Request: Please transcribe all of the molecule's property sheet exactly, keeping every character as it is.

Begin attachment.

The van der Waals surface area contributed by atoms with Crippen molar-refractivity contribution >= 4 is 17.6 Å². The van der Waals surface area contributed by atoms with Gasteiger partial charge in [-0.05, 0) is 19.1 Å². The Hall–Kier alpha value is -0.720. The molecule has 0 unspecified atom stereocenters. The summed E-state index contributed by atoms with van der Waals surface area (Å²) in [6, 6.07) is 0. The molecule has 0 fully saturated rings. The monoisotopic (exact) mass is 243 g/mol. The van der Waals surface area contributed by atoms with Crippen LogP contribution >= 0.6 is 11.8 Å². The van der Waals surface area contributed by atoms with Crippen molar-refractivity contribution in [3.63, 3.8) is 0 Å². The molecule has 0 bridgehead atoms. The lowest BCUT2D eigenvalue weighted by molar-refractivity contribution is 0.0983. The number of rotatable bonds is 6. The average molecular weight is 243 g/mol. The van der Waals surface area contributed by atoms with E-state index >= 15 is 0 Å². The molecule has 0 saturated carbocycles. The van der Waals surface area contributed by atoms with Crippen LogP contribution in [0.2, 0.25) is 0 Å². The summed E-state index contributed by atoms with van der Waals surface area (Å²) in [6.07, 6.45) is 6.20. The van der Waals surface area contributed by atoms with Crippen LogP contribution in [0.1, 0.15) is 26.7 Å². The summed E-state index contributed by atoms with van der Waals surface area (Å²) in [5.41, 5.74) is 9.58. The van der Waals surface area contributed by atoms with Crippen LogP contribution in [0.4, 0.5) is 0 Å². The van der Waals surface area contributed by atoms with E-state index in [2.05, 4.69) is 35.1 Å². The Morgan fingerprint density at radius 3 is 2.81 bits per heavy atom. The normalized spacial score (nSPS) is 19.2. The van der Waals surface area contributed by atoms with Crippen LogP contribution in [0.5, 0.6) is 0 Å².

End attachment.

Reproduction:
The van der Waals surface area contributed by atoms with Crippen molar-refractivity contribution >= 4 is 17.6 Å². The van der Waals surface area contributed by atoms with Gasteiger partial charge in [-0.05, 0) is 19.1 Å². The Hall–Kier alpha value is -0.720. The molecule has 0 unspecified atom stereocenters. The summed E-state index contributed by atoms with van der Waals surface area (Å²) in [6, 6.07) is 0. The molecule has 0 fully saturated rings. The monoisotopic (exact) mass is 243 g/mol. The van der Waals surface area contributed by atoms with Crippen LogP contribution >= 0.6 is 11.8 Å². The van der Waals surface area contributed by atoms with Crippen molar-refractivity contribution in [3.63, 3.8) is 0 Å². The molecule has 0 bridgehead atoms. The lowest BCUT2D eigenvalue weighted by molar-refractivity contribution is 0.0983. The number of rotatable bonds is 6. The average molecular weight is 243 g/mol. The van der Waals surface area contributed by atoms with E-state index >= 15 is 0 Å². The molecule has 0 saturated carbocycles. The van der Waals surface area contributed by atoms with Crippen LogP contribution in [0.2, 0.25) is 0 Å². The summed E-state index contributed by atoms with van der Waals surface area (Å²) in [6.07, 6.45) is 6.20. The van der Waals surface area contributed by atoms with Crippen LogP contribution in [0.1, 0.15) is 26.7 Å². The summed E-state index contributed by atoms with van der Waals surface area (Å²) in [5.41, 5.74) is 9.58. The van der Waals surface area contributed by atoms with Crippen LogP contribution in [0.4, 0.5) is 0 Å². The van der Waals surface area contributed by atoms with E-state index in [2.05, 4.69) is 35.1 Å². The Morgan fingerprint density at radius 3 is 2.81 bits per heavy atom. The normalized spacial score (nSPS) is 19.2. The van der Waals surface area contributed by atoms with Crippen LogP contribution in [0.5, 0.6) is 0 Å².